A number of former UN staff based in Sri Lanka during the conflict appear in the documentary and seem troubled by their experiences. How do you view the role of the UN both during and post-conflict?
There are in effect three actors in the dock here: the Sri Lankan government, the LTTE and the United Nations. The UN failed considerably during this war; it failed to prevent the slaughter of civilians, it failed to maintain an adequate presence and to put sufficient pressure on the Sri Lankan government to make a difference.
The Panel of Experts’ report has called on Ban Ki Moon to set up an international mechanism to investigate allegations of war crimes and crimes against humanity. Ban Ki Moon has said that he doesn’t have the authority to set up such a mechanism, which some people dispute, but if that’s true, then clearly it falls to member states to do so via the Security Council, Human Rights Council or the General Assembly. If justice is to be done, as the Panel of Experts calls for, then it’s incumbent on the international community to ensure that is the outcome.Enjoying this article? Click here to subscribe for full access. Just $5 a month.
In the past weeks you have shown the film to UN and national diplomatic staff in both Geneva and New York – how did that come about and what has the response been?
Well this came about in cooperation with Amnesty International and Human Rights Watch and I suppose our report has come to have some role in the discussions around the Panel of Experts’ report and the debate around the UN’s next steps, and I think that’s why there was such interest in seeing the film both in Geneva and New York. We know that Ban Ki Moon has a copy of the film, and I’d be surprised and more than a little shocked if he hasn’t watched it.
China is Sri Lanka’s largest aid donor and is seen to be protecting Sri Lanka at the UN. Some analysts looking at the region say that the West should tread carefully in pursuing the Sri Lankan government over war crimes. They cite the example of Burma, which has ended up isolated, alienated from the West and under the influence of China. What do you make of that view?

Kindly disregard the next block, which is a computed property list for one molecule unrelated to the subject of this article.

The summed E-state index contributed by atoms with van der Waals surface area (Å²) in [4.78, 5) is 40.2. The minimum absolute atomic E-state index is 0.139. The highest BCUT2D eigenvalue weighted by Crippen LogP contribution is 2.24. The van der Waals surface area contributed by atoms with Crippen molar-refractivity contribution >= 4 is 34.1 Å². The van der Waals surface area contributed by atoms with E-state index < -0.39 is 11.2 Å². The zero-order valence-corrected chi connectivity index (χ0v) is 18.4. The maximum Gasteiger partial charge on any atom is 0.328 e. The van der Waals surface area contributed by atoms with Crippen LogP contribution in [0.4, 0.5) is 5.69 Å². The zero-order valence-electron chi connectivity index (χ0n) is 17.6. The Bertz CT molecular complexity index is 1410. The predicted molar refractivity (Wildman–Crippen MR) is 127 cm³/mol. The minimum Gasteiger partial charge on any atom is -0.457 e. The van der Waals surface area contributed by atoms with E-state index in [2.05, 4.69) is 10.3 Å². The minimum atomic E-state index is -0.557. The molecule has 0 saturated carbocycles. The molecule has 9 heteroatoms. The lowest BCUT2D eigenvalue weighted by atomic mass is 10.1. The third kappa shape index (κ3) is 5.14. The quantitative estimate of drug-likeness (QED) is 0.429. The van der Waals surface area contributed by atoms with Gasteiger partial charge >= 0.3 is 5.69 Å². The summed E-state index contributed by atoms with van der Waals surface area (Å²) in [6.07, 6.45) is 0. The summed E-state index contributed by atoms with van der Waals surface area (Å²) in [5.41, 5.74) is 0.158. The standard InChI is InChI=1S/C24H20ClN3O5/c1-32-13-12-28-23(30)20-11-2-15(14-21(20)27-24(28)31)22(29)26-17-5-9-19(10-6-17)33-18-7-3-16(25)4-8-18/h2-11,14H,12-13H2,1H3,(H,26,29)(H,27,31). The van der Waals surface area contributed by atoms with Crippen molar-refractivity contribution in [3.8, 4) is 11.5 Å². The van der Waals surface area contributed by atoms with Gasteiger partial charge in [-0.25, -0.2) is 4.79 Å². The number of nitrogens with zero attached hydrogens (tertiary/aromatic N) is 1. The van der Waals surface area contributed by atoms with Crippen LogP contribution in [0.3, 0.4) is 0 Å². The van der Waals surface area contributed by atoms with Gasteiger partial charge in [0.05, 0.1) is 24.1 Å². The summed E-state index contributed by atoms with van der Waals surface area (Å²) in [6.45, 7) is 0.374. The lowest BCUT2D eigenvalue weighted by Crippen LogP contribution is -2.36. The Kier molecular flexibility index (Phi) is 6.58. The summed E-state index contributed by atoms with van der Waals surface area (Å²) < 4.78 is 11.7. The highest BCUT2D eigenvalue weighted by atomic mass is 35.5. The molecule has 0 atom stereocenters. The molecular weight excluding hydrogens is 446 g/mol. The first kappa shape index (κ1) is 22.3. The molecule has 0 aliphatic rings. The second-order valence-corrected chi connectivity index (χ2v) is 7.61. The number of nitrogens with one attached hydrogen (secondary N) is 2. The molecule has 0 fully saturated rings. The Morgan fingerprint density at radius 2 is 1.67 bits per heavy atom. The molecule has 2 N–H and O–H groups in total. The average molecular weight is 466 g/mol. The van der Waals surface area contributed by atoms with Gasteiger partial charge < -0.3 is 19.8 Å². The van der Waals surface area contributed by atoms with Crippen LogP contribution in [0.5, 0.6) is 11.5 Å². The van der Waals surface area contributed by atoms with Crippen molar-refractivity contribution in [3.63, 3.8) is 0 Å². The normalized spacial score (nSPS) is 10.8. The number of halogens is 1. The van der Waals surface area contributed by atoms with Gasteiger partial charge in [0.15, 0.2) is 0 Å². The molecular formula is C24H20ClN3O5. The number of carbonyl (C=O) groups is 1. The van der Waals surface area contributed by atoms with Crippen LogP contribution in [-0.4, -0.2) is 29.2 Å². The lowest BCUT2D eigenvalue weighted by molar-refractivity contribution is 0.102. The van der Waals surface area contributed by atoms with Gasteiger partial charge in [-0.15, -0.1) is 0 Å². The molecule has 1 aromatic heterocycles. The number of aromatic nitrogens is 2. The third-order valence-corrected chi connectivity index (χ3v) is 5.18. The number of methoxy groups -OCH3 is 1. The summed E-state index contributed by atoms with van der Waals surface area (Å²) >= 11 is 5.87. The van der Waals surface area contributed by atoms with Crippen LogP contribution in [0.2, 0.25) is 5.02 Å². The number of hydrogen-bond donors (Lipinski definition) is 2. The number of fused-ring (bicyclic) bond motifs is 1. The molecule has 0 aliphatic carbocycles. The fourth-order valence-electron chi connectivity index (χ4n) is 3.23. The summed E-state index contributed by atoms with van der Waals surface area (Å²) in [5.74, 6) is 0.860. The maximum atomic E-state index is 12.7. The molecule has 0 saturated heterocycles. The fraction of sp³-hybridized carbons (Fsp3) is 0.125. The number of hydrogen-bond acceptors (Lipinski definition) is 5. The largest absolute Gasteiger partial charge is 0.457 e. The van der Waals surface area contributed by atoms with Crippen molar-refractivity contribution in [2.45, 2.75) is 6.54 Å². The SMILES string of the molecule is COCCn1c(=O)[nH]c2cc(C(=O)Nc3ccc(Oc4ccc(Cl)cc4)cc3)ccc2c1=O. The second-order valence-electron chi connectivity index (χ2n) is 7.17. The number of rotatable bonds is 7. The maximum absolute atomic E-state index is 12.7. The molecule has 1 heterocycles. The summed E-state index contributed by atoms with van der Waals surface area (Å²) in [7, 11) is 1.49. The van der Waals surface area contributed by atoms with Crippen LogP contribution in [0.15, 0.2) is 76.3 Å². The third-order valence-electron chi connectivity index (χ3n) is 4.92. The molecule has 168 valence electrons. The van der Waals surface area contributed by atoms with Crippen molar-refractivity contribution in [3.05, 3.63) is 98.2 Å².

Well this isn’t just an issue for the West, however you define it. This is a problem for the international community, whether that is India, China, the United States, Russia or any other actor. They need to ensure that justice is done. If they fail to do so, one certain lesson of history is that the tragedy will repeat itself. It is really in no-one’s long term interest, including China’s, to prevent the kind of justice that would enable long-term stability and economic growth in Sri Lanka.
Callum Macrae is a journalist and filmmaker who has worked extensively in the UK and other countries – most recently in Japan, Sri Lanka, Uganda, Sudan, Congo, Iraq and the US. He has reported, filmed and directed many award-winning television documentaries for Channel 4, the BBC, PBS in America and Al Jazeera English. He writes regularly for a number of papers and journals including the Observer, the Guardian and The Times.